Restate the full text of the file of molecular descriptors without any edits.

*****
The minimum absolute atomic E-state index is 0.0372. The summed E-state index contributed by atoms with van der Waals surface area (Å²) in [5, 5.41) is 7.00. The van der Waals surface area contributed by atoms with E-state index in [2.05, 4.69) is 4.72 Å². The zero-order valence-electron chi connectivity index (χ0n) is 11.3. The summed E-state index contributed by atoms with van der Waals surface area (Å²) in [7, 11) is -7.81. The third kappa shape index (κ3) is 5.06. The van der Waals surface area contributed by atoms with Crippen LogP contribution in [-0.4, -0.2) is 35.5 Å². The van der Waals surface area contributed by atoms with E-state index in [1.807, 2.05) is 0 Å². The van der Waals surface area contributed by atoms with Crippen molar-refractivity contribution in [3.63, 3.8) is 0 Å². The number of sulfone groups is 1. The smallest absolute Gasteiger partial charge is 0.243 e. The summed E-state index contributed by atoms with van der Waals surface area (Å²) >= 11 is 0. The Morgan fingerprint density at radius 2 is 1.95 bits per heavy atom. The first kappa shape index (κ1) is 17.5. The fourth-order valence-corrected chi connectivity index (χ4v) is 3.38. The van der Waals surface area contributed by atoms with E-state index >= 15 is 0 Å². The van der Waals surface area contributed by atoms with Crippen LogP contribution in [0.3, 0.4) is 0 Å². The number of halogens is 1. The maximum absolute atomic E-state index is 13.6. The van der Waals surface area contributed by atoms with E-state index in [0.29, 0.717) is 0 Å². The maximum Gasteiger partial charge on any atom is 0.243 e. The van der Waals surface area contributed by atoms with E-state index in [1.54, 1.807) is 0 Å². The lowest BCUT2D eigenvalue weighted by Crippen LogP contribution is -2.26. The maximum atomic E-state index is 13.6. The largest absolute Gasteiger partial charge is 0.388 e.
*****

The minimum absolute atomic E-state index is 0.0372. The summed E-state index contributed by atoms with van der Waals surface area (Å²) in [5, 5.41) is 7.00. The van der Waals surface area contributed by atoms with E-state index in [2.05, 4.69) is 4.72 Å². The zero-order valence-electron chi connectivity index (χ0n) is 11.3. The summed E-state index contributed by atoms with van der Waals surface area (Å²) in [7, 11) is -7.81. The third kappa shape index (κ3) is 5.06. The van der Waals surface area contributed by atoms with Crippen LogP contribution in [-0.4, -0.2) is 35.5 Å². The van der Waals surface area contributed by atoms with E-state index in [1.807, 2.05) is 0 Å². The van der Waals surface area contributed by atoms with Crippen molar-refractivity contribution in [3.63, 3.8) is 0 Å². The number of sulfone groups is 1. The smallest absolute Gasteiger partial charge is 0.243 e. The summed E-state index contributed by atoms with van der Waals surface area (Å²) >= 11 is 0. The Morgan fingerprint density at radius 2 is 1.95 bits per heavy atom. The first kappa shape index (κ1) is 17.5. The fourth-order valence-corrected chi connectivity index (χ4v) is 3.38. The van der Waals surface area contributed by atoms with E-state index >= 15 is 0 Å². The van der Waals surface area contributed by atoms with Crippen LogP contribution in [0.3, 0.4) is 0 Å². The number of halogens is 1. The maximum absolute atomic E-state index is 13.6. The van der Waals surface area contributed by atoms with E-state index in [0.29, 0.717) is 0 Å². The maximum Gasteiger partial charge on any atom is 0.243 e. The van der Waals surface area contributed by atoms with E-state index in [1.54, 1.807) is 0 Å². The lowest BCUT2D eigenvalue weighted by Crippen LogP contribution is -2.26. The maximum atomic E-state index is 13.6. The largest absolute Gasteiger partial charge is 0.388 e.